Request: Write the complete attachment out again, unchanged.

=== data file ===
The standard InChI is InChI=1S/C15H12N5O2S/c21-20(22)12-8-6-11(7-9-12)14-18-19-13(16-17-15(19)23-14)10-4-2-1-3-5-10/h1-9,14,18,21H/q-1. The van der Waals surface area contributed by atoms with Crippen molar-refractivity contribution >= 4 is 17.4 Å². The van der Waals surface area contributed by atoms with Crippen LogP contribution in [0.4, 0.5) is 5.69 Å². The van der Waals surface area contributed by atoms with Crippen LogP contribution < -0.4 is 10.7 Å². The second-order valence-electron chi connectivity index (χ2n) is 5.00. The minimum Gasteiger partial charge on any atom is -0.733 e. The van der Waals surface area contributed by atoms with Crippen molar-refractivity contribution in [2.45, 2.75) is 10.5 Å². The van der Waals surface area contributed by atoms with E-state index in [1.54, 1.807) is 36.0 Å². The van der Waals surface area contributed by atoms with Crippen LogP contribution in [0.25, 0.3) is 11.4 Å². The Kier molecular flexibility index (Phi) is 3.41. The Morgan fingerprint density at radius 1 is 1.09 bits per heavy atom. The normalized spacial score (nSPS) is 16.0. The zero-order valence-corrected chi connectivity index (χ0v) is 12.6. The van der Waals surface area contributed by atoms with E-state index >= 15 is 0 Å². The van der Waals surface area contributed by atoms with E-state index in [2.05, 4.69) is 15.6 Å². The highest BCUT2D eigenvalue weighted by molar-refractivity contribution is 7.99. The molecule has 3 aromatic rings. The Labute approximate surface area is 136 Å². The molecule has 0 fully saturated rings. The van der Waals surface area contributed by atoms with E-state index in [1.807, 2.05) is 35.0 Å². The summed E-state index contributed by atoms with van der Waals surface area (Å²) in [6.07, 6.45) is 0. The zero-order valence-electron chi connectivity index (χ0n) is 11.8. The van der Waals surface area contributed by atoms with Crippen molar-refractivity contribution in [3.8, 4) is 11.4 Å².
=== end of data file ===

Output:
The standard InChI is InChI=1S/C15H12N5O2S/c21-20(22)12-8-6-11(7-9-12)14-18-19-13(16-17-15(19)23-14)10-4-2-1-3-5-10/h1-9,14,18,21H/q-1. The van der Waals surface area contributed by atoms with Crippen molar-refractivity contribution >= 4 is 17.4 Å². The van der Waals surface area contributed by atoms with Crippen LogP contribution in [0.4, 0.5) is 5.69 Å². The van der Waals surface area contributed by atoms with Crippen LogP contribution < -0.4 is 10.7 Å². The second-order valence-electron chi connectivity index (χ2n) is 5.00. The minimum Gasteiger partial charge on any atom is -0.733 e. The van der Waals surface area contributed by atoms with Crippen molar-refractivity contribution in [2.45, 2.75) is 10.5 Å². The van der Waals surface area contributed by atoms with E-state index in [1.54, 1.807) is 36.0 Å². The van der Waals surface area contributed by atoms with Crippen LogP contribution in [0.25, 0.3) is 11.4 Å². The Kier molecular flexibility index (Phi) is 3.41. The Morgan fingerprint density at radius 1 is 1.09 bits per heavy atom. The normalized spacial score (nSPS) is 16.0. The zero-order valence-corrected chi connectivity index (χ0v) is 12.6. The van der Waals surface area contributed by atoms with E-state index >= 15 is 0 Å². The van der Waals surface area contributed by atoms with E-state index in [2.05, 4.69) is 15.6 Å². The highest BCUT2D eigenvalue weighted by molar-refractivity contribution is 7.99. The molecule has 3 aromatic rings. The Labute approximate surface area is 136 Å². The molecule has 0 fully saturated rings. The van der Waals surface area contributed by atoms with E-state index in [1.807, 2.05) is 35.0 Å². The summed E-state index contributed by atoms with van der Waals surface area (Å²) in [6.07, 6.45) is 0. The zero-order valence-electron chi connectivity index (χ0n) is 11.8. The van der Waals surface area contributed by atoms with Crippen molar-refractivity contribution in [3.8, 4) is 11.4 Å².